Boston Manor – Halo: “Stronger beats and weightier guitars kick in and you sink into the music; surrounded by flashing colours and lights in your mind, all blinking and changing in perfect unison with the powerful snare drum hits.”
As It Is – The Stigma (Boys Don’t Cry): “Emotive in the sense of uniting men with acceptance and empathy, and rebellious in its sarcastic takes as to how you’ve got to ‘keep it together until the day you die’, the song and video for “The Stigma” take the inane concept of emotionless masculinity as far as it’ll creatively go.”
The Amity Affliction – Ivy (Doomsday): “We’re taken into the first-person perspective of someone who considers themselves a ‘doomsday’ influence on the life of another; a negative presence that draws them down into a place devoid of lightness.”
Rome Hero Foxes – 18 Summers: “Catchy choruses is just one of the great things about this piece of music that takes us on a tour through multiple doorways into pockets of goings-on. Whether you can keep up or not, it’s a sweet track nonetheless.”
Trophy Eyes – More Like You: “Despite the rough topic of self-loathing that plays on a loop, the warmth of the chorus is endearing and gives a Disney-esque vibe of something hopeful to the whole experience.”
Gold Key – Mechanical World: “Gold Key embrace experimentation, and demonstrate the musical collision of several different sounds in their new single, “Mechanical World”.”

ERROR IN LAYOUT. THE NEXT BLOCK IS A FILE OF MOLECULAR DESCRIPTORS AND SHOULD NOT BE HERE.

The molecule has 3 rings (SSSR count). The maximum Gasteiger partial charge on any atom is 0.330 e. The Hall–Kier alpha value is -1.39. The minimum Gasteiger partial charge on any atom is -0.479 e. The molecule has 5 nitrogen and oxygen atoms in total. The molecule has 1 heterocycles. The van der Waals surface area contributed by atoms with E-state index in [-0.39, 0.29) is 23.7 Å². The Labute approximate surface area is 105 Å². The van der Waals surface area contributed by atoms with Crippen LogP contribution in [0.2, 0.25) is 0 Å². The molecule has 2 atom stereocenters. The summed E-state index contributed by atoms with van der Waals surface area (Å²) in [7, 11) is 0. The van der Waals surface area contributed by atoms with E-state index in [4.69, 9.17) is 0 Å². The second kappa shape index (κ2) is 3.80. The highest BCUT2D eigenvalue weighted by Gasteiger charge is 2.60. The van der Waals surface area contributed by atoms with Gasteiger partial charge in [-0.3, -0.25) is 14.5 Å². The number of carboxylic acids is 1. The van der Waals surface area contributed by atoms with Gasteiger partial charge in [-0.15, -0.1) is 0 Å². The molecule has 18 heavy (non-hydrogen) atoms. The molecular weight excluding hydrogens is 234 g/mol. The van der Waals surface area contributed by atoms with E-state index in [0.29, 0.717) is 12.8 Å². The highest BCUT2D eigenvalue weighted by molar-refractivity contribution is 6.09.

EPs seemed to be the flavour of the month for June. We checked out EPs from Semester, Oaks, Fiveash, Holy Pinto, Tired Eyes, As We Fall, and Bridge The Border, with full albums by Dream On Dreamer and Night Verses also reviewed. Click an album cover below to go deep via our full track-by-track reviews.
In June we proudly got to exclusively present to the world THREE brilliant tracks! We love ‘song birthdays’! Sobriquet released their remastered “Birds of Prey” on the topic of drink spiking. Tired Eyes whet appetites for their In Denial, Force A Smile album with “Unforgiveness”, and we had the pleasure of sharing “Game Over”, the debut single for Brisbane’s Grizzlyshark.
July has some sweet shows lined up with Belle Haven coming to town with Casey and Stateside! Trophy Eyes will be having an ‘Intimate Night In’ with us Melbournites, and Polaris is doing their regional tour of Australia along with Justice For The Damned and local supports. We’ve got reviews in progress, interviews to transcribe, and a couple more Women In Music articles coming your way in the month ahead.